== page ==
This episode explain how a flash synchronizes with your camera in high speed sync mode. It would be a good idea to watch TPB #2 along with this episode to understand how shutter lag works.
When not using high speed sync the maximum shutter speed you can use is limited by the time it takes your camera to open your shutter. I measured this to be 4 ms on a Canon 30d. This corresponds perfectly with the minimum shutter duration allowed on that camera when using the flash in normal sync mode of 1/250th of a second.
One DSLR shutters there are two curtains. Whenever your shutter speed is faster than 1/250th of a second on the Canon 30d these curtains work together to only expose a slice of the scene. The faster the shutter speed the narrower that slice. This doesn’t work with traditional flashes because a flash has traditionally lit the scene for a single moment in time. So if only a narrow slice of the shutter was open when the flash triggered only that slice would be lit and the rest of scene would be black. However, modern flashes like Canon’s TTL flashes get around this by quickly strobing the flash on and off thousands of times per second. This allows each of the slices when the shutter isn’t totally open to be correctly exposed.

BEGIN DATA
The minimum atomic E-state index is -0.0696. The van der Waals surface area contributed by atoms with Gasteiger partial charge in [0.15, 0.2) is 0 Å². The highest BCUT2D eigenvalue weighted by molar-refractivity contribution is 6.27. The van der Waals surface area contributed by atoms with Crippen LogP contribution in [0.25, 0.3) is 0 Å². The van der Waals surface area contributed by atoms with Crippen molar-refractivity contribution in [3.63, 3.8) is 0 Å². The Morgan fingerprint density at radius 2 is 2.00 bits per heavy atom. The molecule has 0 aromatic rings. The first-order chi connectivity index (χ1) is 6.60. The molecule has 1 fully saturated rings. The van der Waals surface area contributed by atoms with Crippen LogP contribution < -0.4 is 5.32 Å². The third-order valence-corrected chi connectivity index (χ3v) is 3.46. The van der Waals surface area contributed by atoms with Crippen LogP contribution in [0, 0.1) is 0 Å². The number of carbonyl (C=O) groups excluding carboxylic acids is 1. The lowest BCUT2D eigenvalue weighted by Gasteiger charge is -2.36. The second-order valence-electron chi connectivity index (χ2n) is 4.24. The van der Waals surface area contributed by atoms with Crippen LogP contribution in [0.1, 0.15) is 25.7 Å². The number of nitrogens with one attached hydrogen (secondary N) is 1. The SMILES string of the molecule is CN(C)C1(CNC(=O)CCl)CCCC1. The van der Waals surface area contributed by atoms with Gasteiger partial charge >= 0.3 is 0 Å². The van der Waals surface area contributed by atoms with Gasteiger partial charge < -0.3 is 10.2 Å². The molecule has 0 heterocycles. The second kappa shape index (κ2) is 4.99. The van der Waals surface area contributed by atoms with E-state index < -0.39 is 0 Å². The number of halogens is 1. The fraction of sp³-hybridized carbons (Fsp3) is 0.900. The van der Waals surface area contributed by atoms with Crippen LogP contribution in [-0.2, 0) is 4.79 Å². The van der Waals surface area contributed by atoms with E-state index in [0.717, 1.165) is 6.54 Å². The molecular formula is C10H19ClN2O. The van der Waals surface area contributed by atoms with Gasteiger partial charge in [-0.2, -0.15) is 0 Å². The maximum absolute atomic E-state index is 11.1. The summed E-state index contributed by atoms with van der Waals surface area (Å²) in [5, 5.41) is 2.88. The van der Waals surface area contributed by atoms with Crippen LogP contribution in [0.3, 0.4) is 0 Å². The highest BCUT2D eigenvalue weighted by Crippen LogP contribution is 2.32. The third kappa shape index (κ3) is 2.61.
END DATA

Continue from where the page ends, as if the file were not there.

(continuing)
This article explains this camera/shutter syncing in more detail.